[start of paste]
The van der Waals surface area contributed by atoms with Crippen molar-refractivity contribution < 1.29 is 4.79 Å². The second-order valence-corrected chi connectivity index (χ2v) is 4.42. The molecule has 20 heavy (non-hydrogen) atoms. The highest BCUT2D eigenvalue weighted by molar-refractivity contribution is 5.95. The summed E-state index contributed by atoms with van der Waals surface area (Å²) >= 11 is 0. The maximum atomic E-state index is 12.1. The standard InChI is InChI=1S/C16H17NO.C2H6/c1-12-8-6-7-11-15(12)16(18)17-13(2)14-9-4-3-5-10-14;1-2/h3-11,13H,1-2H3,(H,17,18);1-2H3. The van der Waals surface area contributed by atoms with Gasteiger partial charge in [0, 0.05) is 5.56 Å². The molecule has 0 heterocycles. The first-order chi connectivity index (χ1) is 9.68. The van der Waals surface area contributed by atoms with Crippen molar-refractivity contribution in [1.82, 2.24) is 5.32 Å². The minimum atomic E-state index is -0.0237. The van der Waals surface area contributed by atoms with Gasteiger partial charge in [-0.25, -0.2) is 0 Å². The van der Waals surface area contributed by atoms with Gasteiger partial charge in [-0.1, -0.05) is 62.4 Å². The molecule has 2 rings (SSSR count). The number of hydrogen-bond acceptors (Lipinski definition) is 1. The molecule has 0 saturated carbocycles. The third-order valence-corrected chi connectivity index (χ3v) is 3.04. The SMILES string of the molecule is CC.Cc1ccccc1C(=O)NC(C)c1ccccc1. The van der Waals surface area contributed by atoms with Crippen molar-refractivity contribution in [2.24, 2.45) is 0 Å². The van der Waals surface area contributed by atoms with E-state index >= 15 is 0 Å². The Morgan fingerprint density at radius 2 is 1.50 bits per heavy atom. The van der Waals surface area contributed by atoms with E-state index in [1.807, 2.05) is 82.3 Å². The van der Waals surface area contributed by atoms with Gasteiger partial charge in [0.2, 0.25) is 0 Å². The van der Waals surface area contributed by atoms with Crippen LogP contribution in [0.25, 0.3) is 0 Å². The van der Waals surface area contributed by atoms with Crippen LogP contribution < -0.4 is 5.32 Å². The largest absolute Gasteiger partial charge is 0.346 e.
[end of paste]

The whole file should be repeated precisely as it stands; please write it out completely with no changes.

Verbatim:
The van der Waals surface area contributed by atoms with Crippen molar-refractivity contribution < 1.29 is 4.79 Å². The second-order valence-corrected chi connectivity index (χ2v) is 4.42. The molecule has 20 heavy (non-hydrogen) atoms. The highest BCUT2D eigenvalue weighted by molar-refractivity contribution is 5.95. The summed E-state index contributed by atoms with van der Waals surface area (Å²) >= 11 is 0. The maximum atomic E-state index is 12.1. The standard InChI is InChI=1S/C16H17NO.C2H6/c1-12-8-6-7-11-15(12)16(18)17-13(2)14-9-4-3-5-10-14;1-2/h3-11,13H,1-2H3,(H,17,18);1-2H3. The van der Waals surface area contributed by atoms with Gasteiger partial charge in [0, 0.05) is 5.56 Å². The molecule has 0 heterocycles. The first-order chi connectivity index (χ1) is 9.68. The van der Waals surface area contributed by atoms with Crippen molar-refractivity contribution in [1.82, 2.24) is 5.32 Å². The minimum atomic E-state index is -0.0237. The van der Waals surface area contributed by atoms with Gasteiger partial charge in [-0.25, -0.2) is 0 Å². The van der Waals surface area contributed by atoms with Gasteiger partial charge in [-0.1, -0.05) is 62.4 Å². The molecule has 2 rings (SSSR count). The number of hydrogen-bond acceptors (Lipinski definition) is 1. The molecule has 0 saturated carbocycles. The third-order valence-corrected chi connectivity index (χ3v) is 3.04. The SMILES string of the molecule is CC.Cc1ccccc1C(=O)NC(C)c1ccccc1. The van der Waals surface area contributed by atoms with Crippen molar-refractivity contribution in [2.24, 2.45) is 0 Å². The van der Waals surface area contributed by atoms with E-state index >= 15 is 0 Å². The Morgan fingerprint density at radius 2 is 1.50 bits per heavy atom. The van der Waals surface area contributed by atoms with E-state index in [1.807, 2.05) is 82.3 Å². The van der Waals surface area contributed by atoms with Gasteiger partial charge in [0.2, 0.25) is 0 Å². The van der Waals surface area contributed by atoms with Crippen LogP contribution in [0.25, 0.3) is 0 Å². The van der Waals surface area contributed by atoms with Crippen LogP contribution < -0.4 is 5.32 Å². The largest absolute Gasteiger partial charge is 0.346 e.